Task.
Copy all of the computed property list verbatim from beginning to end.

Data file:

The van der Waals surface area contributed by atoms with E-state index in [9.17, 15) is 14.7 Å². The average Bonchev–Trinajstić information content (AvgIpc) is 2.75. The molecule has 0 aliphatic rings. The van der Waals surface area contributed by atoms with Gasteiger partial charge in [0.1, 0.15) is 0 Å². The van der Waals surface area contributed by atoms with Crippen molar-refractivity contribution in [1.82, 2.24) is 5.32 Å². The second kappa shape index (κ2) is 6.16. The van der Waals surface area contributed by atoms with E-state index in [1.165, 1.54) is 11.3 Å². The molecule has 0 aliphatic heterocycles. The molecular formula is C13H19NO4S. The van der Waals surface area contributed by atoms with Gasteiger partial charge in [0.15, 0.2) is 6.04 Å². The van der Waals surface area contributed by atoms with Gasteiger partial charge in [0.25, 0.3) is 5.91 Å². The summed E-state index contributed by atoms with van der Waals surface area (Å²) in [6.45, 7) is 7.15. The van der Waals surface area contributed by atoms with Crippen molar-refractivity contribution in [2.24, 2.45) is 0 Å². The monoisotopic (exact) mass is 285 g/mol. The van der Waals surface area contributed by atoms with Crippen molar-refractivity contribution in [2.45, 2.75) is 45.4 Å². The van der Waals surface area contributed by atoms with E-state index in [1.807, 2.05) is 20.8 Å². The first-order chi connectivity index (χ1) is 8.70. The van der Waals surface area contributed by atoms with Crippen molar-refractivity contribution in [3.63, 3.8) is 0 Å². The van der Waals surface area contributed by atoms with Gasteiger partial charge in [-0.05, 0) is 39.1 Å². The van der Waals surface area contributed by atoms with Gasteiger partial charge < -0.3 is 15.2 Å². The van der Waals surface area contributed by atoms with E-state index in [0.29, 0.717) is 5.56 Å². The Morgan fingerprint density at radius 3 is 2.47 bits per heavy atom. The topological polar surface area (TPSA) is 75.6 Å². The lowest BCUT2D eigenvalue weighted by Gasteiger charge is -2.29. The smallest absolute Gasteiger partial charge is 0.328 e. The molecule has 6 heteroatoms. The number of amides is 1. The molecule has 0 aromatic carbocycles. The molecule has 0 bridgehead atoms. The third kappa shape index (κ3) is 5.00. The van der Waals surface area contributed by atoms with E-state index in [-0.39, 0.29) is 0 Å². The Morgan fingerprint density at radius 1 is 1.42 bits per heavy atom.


The van der Waals surface area contributed by atoms with E-state index in [9.17, 15) is 14.7 Å². The average Bonchev–Trinajstić information content (AvgIpc) is 2.75. The molecule has 0 aliphatic rings. The van der Waals surface area contributed by atoms with Gasteiger partial charge in [0.1, 0.15) is 0 Å². The van der Waals surface area contributed by atoms with Crippen molar-refractivity contribution in [1.82, 2.24) is 5.32 Å². The second kappa shape index (κ2) is 6.16. The van der Waals surface area contributed by atoms with E-state index in [1.165, 1.54) is 11.3 Å². The molecule has 0 aliphatic heterocycles. The molecular formula is C13H19NO4S. The van der Waals surface area contributed by atoms with Gasteiger partial charge in [0.15, 0.2) is 6.04 Å². The van der Waals surface area contributed by atoms with Gasteiger partial charge in [0.25, 0.3) is 5.91 Å². The summed E-state index contributed by atoms with van der Waals surface area (Å²) in [6.45, 7) is 7.15. The van der Waals surface area contributed by atoms with Crippen molar-refractivity contribution in [2.24, 2.45) is 0 Å². The monoisotopic (exact) mass is 285 g/mol. The van der Waals surface area contributed by atoms with Crippen molar-refractivity contribution in [2.45, 2.75) is 45.4 Å². The van der Waals surface area contributed by atoms with E-state index in [1.807, 2.05) is 20.8 Å². The first-order chi connectivity index (χ1) is 8.70. The van der Waals surface area contributed by atoms with Crippen molar-refractivity contribution in [3.63, 3.8) is 0 Å². The van der Waals surface area contributed by atoms with Gasteiger partial charge in [-0.05, 0) is 39.1 Å². The van der Waals surface area contributed by atoms with Gasteiger partial charge < -0.3 is 15.2 Å². The van der Waals surface area contributed by atoms with E-state index in [0.29, 0.717) is 5.56 Å². The Morgan fingerprint density at radius 3 is 2.47 bits per heavy atom. The topological polar surface area (TPSA) is 75.6 Å². The lowest BCUT2D eigenvalue weighted by Gasteiger charge is -2.29. The smallest absolute Gasteiger partial charge is 0.328 e. The molecule has 6 heteroatoms. The number of amides is 1. The molecule has 0 aromatic carbocycles. The molecule has 0 bridgehead atoms. The third kappa shape index (κ3) is 5.00. The van der Waals surface area contributed by atoms with E-state index in [-0.39, 0.29) is 0 Å². The Morgan fingerprint density at radius 1 is 1.42 bits per heavy atom.